IATA warns Trump trade war could hit airline demand

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March 09, 2018
IATA Trump trade war
IATA boss Alexandre de Juniac

Global airline lobby group IATA has warned that a US-led international trade war could hit worldwide demand for air travel.

Fears of a trade war increased Thursday after US President Donald Trump pushed forward with plans to impose tariffs on steel and aluminum imports but said the administration would use the next 15 days to negotiate exemptions for allies, including Canada and Mexico.

The 25 percent impost on steel and 10 percent tariff on aluminum is opposed by senior members of Trump’s own Republican Party and has provoked threats of retaliation from some trading partners.

The move coincides with an International Air Transport Association report showing that airlines opened 2018 with the slowest year-over-year global passenger traffic growth for almost four years.

IATA said the increase in demand in January of 4.6 percent compared to January 2017 was affected by a number of “temporary” factors such as the later timing of the Lunar New Year in mid-February.

It said the later Lunar New Year holiday accounted for about 40 percent of the slowdown.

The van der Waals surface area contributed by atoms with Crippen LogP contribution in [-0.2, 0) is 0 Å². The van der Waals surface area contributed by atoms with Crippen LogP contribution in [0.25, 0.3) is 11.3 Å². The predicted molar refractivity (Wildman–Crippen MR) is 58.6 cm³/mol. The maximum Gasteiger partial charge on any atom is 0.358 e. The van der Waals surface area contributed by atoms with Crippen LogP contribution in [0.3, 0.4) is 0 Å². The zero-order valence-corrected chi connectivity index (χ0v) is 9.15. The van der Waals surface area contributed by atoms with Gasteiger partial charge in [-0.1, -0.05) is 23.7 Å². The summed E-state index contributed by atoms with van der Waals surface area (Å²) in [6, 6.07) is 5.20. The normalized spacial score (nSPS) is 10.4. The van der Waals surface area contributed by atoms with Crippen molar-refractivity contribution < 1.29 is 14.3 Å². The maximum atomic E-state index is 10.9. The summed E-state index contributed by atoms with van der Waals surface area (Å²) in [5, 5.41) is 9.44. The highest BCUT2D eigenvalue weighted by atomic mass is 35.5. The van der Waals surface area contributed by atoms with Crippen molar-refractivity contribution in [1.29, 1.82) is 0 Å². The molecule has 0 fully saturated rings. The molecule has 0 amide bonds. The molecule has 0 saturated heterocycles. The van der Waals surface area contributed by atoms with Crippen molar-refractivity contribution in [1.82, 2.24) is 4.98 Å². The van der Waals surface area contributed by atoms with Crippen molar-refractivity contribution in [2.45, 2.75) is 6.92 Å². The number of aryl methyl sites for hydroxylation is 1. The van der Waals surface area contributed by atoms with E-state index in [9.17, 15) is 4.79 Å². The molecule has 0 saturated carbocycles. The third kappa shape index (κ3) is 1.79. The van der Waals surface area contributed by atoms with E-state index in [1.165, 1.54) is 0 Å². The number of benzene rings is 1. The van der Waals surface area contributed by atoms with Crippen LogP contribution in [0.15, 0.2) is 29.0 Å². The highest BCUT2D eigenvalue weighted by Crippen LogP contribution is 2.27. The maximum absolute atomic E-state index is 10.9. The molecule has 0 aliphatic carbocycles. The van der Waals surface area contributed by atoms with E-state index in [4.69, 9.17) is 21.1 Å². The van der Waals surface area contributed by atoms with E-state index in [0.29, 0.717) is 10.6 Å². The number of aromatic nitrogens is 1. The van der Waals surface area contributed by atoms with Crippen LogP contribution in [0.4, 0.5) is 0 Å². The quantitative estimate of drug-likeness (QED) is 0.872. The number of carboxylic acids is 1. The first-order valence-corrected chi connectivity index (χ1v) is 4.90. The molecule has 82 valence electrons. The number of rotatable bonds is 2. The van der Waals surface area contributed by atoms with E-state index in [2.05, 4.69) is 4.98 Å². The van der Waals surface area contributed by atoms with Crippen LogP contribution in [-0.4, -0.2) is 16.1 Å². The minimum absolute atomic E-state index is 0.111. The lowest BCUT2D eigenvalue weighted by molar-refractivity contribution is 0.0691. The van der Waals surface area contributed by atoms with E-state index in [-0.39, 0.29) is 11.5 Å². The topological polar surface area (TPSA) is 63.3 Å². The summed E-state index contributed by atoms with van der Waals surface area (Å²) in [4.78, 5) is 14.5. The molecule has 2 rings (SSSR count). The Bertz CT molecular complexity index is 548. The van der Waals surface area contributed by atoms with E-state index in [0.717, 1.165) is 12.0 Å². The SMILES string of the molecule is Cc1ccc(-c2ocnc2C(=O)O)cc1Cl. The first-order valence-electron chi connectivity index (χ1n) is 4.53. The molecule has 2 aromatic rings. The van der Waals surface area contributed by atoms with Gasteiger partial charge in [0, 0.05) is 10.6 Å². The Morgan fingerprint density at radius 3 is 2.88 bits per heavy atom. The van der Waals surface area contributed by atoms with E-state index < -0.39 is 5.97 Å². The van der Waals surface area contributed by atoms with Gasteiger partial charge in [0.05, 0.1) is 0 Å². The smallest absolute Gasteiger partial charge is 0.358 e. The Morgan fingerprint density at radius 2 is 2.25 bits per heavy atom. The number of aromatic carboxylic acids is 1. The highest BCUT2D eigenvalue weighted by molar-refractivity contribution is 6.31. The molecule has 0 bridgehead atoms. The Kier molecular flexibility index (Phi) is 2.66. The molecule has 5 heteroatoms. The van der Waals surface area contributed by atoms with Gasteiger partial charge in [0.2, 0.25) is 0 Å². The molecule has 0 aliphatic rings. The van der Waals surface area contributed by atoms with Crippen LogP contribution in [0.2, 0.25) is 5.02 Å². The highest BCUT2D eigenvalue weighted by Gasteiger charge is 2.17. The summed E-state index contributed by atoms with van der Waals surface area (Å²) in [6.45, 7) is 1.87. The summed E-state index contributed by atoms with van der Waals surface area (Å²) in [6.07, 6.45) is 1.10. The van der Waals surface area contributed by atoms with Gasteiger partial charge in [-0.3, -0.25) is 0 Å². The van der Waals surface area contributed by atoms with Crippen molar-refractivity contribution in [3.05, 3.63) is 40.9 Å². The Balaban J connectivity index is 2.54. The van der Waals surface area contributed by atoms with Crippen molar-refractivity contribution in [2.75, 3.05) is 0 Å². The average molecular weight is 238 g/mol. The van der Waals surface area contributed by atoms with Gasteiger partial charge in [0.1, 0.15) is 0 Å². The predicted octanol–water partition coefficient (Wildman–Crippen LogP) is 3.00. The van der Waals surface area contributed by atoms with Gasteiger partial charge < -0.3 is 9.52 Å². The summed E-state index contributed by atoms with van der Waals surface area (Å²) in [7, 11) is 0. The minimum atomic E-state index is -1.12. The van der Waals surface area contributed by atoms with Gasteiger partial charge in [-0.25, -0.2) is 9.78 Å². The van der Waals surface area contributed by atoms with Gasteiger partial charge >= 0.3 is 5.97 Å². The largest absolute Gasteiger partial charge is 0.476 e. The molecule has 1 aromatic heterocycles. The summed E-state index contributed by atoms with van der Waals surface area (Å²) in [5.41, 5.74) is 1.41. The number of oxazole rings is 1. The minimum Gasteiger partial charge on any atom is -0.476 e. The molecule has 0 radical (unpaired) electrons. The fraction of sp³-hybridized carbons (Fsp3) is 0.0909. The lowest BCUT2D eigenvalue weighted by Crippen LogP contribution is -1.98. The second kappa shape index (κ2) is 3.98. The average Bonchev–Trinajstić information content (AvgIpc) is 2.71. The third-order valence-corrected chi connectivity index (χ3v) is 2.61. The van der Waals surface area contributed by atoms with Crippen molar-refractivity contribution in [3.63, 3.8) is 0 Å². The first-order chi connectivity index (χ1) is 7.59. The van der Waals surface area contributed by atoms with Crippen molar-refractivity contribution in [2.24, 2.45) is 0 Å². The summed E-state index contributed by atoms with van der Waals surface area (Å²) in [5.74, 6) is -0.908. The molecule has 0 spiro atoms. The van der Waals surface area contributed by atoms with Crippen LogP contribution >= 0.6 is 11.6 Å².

“Despite the slower start, economic momentum is supporting rising passenger demand in 2018,’’ IATA director-general Alexandre de Juniac said.

“That said, concerns over a possible trade war involving the US could have a serious dampening effect on global market confidence, spilling over into demand for air travel.”

De Juniac said aviation was the “business of freedom” but for it to be able to grow it needed “borders that are open to trade and travel, and infrastructure to support the demand for connectivity”.

IATA’s figures saw the global passenger load factor fall half a percentage point to 79.6 percent as demand failed to keep up with a 5.3 percent rise in capacity.

READ: IATA wants biofuel flights to carry one billion by 2025.

International passenger traffic growth slowed to 4.4 percent but all regions stayed in positive territory.

A regional breakdown showed demand growth in the Asia-Pacific, where the Lunar New Year is particularly important, at a 46-month low of 4.6 percent.

Europe was the only region to see an acceleration in traffic compared to the prior month with 6 percent growth while Latin American carriers enjoyed the strongest growth at 7.3 percent.

At the other end of the scale, Middle East carriers registered the weakest traffic growth of 0.5 percent as the market to and from North America was particularly hard hit.

North American carriers saw traffic rise 3.5 percent, while African airlines were up 4.9 percent.

Growth was more robust on the domestic front, where passenger markets were up 5.1 percent in January but were again hit by the later Lunar New Year.